As another example, assuming that we see a housekeeping staff struggling to place the water can on the water dispenser, if we help him, we would be considered ‘unprofessional’. If we want to be called ‘professional’ in this case, we should be like the corporal in the story. People, for whom simplicity, humility and such qualities are principles from their childhood, find it difficult to accept this total contrast.

The next principle here is respect towards elders. Most of us were taught to call our elders as sir or madam or brother or sister etc. etc. (This is as per our nation’s pledge – All Indians are my brothers and sisters… Of course, conditions apply. :D). It is believed to be the way to show our respect towards elders. Professionalism does not take age into consideration. Anyone working for the common goal of an organization is equal. So, we have to address anyone by name, even if he is of the age of a grandfather. :) This is totally out of phase with the general principle.

People with "Be yourself" principle also find conflict with professionalism. There may be more such principles which create the situation of “Principles versus Professionalism”. So, when there are such conflicts, which one should we follow? Should we give up our deep-rooted principles? Or should we be adamant in accepting the change? I don’t have any answer to this question. Keeping personal life and professional life separate, is a compromise between the two. However, isn’t it difficult to ‘act’ as a ‘professional’? Will it not end up in unhappiness? Further, is it not practically difficult to keep them separate? These questions remain unanswered to me.

Recently,I called my lecturer and addressed him by his name. Thank God! I at least realized it immediately and said ‘Sir’ with a slight pause after his name. How would he have felt had I not realized it then? When this kind of incidents happen, when people criticize us for following our principles and when we are tagged ‘unprofessional’ because of possessing ‘Be yourself’ attitude, what should we do? As for me, in the game of 'Principles Vs. Professionalism', I always wish that 'Principles' win, but 'Professionalism' grabs the win at times. :) 6WXQHNBATM44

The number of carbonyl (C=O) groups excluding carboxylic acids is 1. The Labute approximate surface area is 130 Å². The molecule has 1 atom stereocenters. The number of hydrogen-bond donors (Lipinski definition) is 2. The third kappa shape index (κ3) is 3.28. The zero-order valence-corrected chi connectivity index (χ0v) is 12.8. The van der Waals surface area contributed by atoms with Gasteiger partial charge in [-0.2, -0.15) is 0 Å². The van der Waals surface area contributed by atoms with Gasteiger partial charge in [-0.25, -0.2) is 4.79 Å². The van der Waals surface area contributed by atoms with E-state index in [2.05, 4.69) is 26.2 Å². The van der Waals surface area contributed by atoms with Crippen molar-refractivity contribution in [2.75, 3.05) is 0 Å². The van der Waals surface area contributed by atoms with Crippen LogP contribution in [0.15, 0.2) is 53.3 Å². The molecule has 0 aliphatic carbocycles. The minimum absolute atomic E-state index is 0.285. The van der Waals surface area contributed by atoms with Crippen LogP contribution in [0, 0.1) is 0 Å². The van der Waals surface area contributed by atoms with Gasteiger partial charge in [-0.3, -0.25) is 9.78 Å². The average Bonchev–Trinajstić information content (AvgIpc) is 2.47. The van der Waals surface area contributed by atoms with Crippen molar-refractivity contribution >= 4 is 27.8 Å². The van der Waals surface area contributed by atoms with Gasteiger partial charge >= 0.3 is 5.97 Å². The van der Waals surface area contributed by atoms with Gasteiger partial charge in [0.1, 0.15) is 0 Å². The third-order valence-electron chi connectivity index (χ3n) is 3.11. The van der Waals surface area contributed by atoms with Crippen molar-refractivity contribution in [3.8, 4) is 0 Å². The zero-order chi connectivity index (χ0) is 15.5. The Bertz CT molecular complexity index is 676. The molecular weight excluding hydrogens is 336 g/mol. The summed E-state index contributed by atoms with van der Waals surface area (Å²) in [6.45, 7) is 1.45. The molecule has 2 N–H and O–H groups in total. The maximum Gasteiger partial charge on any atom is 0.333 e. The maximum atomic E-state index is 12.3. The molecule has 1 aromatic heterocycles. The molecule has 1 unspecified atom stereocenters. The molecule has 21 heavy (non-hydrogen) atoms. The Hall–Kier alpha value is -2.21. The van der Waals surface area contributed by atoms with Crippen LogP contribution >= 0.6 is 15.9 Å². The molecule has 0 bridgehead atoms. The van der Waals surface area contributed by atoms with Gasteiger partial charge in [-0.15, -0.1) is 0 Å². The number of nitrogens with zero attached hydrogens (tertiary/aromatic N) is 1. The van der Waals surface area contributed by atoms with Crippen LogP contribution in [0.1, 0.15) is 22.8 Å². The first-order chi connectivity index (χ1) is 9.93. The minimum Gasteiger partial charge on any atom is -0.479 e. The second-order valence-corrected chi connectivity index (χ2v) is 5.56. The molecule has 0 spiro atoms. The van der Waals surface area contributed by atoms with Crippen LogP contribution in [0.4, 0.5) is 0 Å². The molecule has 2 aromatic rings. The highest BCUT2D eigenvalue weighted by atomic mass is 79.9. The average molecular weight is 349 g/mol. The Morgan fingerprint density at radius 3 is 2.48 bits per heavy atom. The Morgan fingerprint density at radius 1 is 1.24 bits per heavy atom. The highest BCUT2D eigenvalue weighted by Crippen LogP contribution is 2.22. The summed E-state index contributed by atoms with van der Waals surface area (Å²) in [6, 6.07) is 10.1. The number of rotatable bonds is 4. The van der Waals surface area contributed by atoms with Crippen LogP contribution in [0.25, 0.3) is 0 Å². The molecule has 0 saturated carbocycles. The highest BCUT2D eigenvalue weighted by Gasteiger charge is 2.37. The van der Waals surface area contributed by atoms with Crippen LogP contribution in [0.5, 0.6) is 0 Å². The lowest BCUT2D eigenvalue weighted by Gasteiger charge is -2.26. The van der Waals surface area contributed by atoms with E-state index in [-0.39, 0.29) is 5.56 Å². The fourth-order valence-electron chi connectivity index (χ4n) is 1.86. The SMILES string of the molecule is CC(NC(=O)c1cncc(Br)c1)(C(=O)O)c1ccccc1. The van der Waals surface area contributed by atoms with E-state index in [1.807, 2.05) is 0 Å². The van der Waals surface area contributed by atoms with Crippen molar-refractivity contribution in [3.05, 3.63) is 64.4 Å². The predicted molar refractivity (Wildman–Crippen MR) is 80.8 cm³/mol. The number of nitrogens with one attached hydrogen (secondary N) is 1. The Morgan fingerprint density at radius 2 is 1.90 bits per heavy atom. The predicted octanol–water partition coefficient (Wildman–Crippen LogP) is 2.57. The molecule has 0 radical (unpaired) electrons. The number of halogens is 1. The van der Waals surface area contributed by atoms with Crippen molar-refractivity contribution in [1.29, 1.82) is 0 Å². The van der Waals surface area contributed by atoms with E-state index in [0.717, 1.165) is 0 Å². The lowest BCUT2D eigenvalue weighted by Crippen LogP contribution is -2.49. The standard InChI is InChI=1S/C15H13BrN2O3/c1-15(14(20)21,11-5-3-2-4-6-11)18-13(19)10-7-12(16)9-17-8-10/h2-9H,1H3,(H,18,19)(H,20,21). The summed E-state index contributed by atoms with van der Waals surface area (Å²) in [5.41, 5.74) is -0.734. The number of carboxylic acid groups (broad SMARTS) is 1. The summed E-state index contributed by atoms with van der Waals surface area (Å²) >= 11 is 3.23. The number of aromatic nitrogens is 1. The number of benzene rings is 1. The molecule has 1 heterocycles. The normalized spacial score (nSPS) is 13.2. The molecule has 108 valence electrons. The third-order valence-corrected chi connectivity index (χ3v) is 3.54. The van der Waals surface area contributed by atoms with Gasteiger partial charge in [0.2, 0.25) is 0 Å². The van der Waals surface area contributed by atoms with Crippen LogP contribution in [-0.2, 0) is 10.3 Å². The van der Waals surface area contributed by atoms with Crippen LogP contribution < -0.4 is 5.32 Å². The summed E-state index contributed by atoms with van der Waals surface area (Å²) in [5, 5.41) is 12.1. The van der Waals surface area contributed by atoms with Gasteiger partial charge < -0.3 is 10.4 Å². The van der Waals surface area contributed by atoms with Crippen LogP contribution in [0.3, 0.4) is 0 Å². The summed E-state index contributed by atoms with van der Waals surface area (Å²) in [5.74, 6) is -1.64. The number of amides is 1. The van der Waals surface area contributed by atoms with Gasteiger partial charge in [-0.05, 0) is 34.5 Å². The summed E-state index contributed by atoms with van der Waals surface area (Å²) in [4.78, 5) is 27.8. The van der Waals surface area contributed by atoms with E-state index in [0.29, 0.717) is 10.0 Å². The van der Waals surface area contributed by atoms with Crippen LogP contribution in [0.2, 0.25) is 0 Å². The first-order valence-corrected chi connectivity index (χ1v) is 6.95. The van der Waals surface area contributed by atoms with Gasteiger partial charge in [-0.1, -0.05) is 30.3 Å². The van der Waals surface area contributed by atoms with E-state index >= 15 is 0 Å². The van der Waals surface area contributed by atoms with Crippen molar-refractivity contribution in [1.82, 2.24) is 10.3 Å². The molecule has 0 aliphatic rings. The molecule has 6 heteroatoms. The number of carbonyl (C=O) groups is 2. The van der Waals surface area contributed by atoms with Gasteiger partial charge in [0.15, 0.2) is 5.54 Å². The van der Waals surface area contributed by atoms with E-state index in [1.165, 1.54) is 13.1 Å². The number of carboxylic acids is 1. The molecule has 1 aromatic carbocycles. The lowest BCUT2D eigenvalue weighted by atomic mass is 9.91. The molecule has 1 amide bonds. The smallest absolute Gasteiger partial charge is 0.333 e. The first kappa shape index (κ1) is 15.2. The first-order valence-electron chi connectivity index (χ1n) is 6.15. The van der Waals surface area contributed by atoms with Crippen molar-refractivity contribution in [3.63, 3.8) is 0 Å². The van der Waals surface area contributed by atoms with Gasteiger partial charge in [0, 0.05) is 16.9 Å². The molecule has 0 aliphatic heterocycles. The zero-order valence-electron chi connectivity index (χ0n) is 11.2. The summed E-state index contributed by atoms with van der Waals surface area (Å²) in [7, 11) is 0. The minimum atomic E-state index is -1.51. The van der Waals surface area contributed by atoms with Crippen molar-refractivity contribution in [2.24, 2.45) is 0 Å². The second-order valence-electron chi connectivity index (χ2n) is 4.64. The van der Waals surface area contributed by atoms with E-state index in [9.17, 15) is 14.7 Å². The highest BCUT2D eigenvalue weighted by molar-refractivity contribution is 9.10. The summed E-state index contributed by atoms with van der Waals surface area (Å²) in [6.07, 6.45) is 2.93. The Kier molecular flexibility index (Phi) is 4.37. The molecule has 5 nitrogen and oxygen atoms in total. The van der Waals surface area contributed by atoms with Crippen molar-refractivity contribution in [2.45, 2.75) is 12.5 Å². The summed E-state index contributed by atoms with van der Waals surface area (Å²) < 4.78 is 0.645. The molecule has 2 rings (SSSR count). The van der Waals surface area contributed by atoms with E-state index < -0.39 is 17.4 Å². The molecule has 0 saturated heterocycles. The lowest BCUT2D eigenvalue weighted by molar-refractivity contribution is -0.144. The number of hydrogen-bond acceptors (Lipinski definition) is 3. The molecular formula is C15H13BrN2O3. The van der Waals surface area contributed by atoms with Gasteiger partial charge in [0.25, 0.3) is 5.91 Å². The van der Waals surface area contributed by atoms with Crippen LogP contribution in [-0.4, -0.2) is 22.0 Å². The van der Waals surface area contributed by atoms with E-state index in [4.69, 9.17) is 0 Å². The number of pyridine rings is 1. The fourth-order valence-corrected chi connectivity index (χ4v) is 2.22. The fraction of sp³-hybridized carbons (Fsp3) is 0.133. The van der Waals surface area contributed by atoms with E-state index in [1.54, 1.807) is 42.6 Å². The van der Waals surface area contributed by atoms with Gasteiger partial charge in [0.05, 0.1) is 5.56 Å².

Friday, April 15, 2011

Freshers in IT industry

Many freshers enter IT industry with varied expectations. For some, lucrative package and onsite opportunities are a priority. Some others (like me) are desperate to get into whatever job comes their way and fortunately or unfortunately, get placed in an IT company. :) For some, just the ‘feel’ of being an IT professional (carrying a laptop) and enjoying other corporate privileges drive them into the IT industry.

When we were school students, elders used to say that it’s the foundation of a bright future and the most important phase of life. When in Intermediate, we hear them say, “This is more important than your life at school. Work hard for these 2 years. Then, you can enjoy your life!” All the time and hard work put in studies till the Intermediate education seem to be pointless after getting admission in a good engineering college. The first 2-3 years of engineering is generally spent towards 'enjoying’ life. Then comes the desire and need to get a job. Finally, after getting placed, (we think that) the time of stress and anxiety is all over! This is the case for most of the freshers entering IT industry.